Nicolas Frankel is an IT consultant with 10 years experience in Java / JEE environments. He likes his job so much he writes technical articles on his blog and reviews technical books in his spare time. He also tries to find other geeks like him in universities, as a part-time lecturer. Nicolas is a DZone MVB and is not an employee of DZone and has posted 228 posts at DZone. You can read more from them at their website. View Full User Profile

Use Local Resources When Validating XML

09.30.2012
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Depending of you enterprise security policy, some – if not most of your middleware servers have no access to Internet. It’s even worse when your development infrastructure is isolated from the Internet (such as banks or security companies). In this case, validating your XML against schemas becomes a real nightmare.

Of course, you could set the XML schema location to a location on your hard drive. But about about your co-workers then? They would have to have the schema in exactly the same filesystem hierarchy, and that wouldn’t solve your problem about the production environment…

XML catalogs

XML catalogs are the nominal solution for your quandary. In effect, you plug in a resolver that knows how to map an online location to a location on your filesystem (or more precisely a location to another one). This resolver is set through the xml.catalog.files system property that may be different for each developer or in the production environment:

<catalog xmlns="urn:oasis:names:tc:entity:xmlns:xml:catalog">
 
    <system systemId="http://blog.frankel.ch/xmlcatalog/person.xsd" uri="person.xsd" />
    <system systemId="http://blog.frankel.ch/xmlcatalog/order.xsd" uri="order.xsd" />
</catalog>

Now, when validation happens, instead of looking up the online schema URL location, it looks up the local schema.

How-to

XML catalogs can be used with JAXP, either SAX, DOM or STaX. The following details the code how to use them with SAX.

SAXParserFactory factory = SAXParserFactory.newInstance();
 
factory.setNamespaceAware(true);
factory.setValidating(true);
 
XMLReader reader = factory.newSAXParser().getXMLReader();
 
// Set XSD as the schema language
reader.setProperty("http://java.sun.com/xml/jaxp/properties/schemaLanguage", "http://www.w3.org/2001/XMLSchema");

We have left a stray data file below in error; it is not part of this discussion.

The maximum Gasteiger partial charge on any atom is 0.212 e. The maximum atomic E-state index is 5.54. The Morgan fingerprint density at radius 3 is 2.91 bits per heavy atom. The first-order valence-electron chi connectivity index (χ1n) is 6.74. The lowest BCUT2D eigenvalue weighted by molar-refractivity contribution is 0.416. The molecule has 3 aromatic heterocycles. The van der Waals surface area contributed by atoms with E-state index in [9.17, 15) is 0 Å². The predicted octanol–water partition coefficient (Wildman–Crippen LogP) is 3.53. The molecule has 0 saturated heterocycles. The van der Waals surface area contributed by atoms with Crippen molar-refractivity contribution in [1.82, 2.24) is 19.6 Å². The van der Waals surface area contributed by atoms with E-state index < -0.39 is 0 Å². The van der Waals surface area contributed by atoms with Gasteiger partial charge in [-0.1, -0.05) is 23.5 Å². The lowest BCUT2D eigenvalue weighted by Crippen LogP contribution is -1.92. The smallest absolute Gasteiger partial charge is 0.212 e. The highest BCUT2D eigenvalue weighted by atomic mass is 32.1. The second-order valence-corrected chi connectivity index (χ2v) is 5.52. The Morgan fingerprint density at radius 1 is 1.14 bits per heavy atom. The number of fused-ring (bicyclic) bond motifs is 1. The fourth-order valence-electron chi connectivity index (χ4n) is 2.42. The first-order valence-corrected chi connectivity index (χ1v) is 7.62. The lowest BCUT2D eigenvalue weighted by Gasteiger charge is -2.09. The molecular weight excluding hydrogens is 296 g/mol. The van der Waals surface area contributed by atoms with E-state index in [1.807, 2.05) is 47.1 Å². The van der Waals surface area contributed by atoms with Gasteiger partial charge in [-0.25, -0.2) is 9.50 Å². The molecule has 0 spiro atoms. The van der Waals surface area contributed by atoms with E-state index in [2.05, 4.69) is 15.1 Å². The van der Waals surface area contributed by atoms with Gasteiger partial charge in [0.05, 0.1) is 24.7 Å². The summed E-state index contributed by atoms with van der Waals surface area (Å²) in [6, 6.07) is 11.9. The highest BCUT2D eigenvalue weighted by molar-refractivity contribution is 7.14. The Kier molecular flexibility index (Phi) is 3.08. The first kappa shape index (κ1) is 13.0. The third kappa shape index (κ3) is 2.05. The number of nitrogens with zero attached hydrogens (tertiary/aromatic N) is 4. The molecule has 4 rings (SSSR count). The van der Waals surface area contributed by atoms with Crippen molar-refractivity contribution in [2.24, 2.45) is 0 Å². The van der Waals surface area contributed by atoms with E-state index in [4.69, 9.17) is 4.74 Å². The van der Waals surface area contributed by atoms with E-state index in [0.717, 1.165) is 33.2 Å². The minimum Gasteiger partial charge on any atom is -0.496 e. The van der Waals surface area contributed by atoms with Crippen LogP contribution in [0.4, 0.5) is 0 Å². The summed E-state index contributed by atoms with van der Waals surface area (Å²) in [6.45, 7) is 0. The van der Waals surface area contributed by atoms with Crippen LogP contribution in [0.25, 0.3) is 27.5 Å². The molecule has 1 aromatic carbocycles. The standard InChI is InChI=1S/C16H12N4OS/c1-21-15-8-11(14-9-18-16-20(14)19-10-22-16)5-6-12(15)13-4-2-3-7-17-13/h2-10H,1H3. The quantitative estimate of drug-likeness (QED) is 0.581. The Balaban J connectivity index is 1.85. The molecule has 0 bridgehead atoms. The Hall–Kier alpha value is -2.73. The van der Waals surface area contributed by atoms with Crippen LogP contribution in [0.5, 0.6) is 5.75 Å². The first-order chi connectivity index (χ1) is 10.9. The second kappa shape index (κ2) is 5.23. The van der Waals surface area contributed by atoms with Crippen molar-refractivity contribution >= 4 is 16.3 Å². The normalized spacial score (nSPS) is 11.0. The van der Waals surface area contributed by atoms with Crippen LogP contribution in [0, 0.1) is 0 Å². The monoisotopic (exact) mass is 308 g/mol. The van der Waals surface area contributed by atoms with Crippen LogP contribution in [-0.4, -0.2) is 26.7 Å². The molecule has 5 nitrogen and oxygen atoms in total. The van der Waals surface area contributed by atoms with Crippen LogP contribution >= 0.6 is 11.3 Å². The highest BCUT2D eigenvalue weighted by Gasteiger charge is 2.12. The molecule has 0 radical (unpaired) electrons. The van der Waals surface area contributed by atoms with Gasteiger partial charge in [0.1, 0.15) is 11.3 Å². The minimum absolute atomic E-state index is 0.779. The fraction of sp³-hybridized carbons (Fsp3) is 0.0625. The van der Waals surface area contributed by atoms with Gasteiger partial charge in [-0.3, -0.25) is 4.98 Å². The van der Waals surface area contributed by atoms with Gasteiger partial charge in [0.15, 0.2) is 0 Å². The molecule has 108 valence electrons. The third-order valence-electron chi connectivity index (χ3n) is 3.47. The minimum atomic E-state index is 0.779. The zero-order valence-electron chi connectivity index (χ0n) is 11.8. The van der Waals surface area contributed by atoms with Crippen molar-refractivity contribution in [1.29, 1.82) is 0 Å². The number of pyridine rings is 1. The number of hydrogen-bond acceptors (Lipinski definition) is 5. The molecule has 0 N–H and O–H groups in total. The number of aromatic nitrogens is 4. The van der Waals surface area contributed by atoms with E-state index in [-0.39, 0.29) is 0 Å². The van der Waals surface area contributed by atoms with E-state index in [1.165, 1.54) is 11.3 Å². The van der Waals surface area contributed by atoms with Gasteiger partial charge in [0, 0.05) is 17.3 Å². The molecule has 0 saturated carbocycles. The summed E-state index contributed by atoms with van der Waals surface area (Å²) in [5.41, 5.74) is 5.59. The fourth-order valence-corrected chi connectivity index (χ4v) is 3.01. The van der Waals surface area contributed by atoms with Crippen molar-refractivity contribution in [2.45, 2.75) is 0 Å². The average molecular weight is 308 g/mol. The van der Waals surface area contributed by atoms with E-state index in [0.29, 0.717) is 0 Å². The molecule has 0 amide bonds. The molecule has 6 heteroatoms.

// Use XML catalogs
reader.setEntityResolver(new CatalogResolver());
 
InputStream stream = getClass().getClassLoader().getResourceAsStream("person.xml");
 
reader.parse(new InputSource(stream)); 

Two lines are important:

  • In line 13, we tell the reader to use XML catalogs
  • But line 7 is almost as important: we absolutely have to use the reader, not the SAX parser to parse the XML or validation will be done online!

Use cases

There are basically two use cases for XML catalogs:

  1. As seen above, the first use-case is to validate XML files against cached local schemas files
  2. In addition to that, XML catalogs can also be used as an alternative to LSResourceResolver (as seen previously in XML validation with imported/included schemas)

Important note

Beware: the CatalogResolver class is available in the JDK in an internal com.sun package, but the Apache XML resolver library does the job. In fact, the internal class is just a repackaging of the Apache one.

If you use Maven, the dependency is the following:

<dependency>
    <groupId>xml-resolver</groupId>
    <artifactId>xml-resolver</artifactId>
    <version>1.2</version>
</dependency>

Beyond catalogs

Catalog are a file-system based standard way to map an online schema location.

However, this isn’t always the best strategy to choose from. For example, Spring provides its different schemas inside JARs, along classes and validation is done against those schemas.

In order to do the same, replace line 13 in the code above, and instead of a CatalogResolver, use your own implementation of EntityResolver.

You can find the source for this article here (note that associated tests use a custom security policy file to prevent network access, and if you want to test directly inside your IDE, you should reuse the system properties used inside the POM).

XML Toolkit

Published at DZone with permission of Nicolas Frankel, author and DZone MVB. (source)

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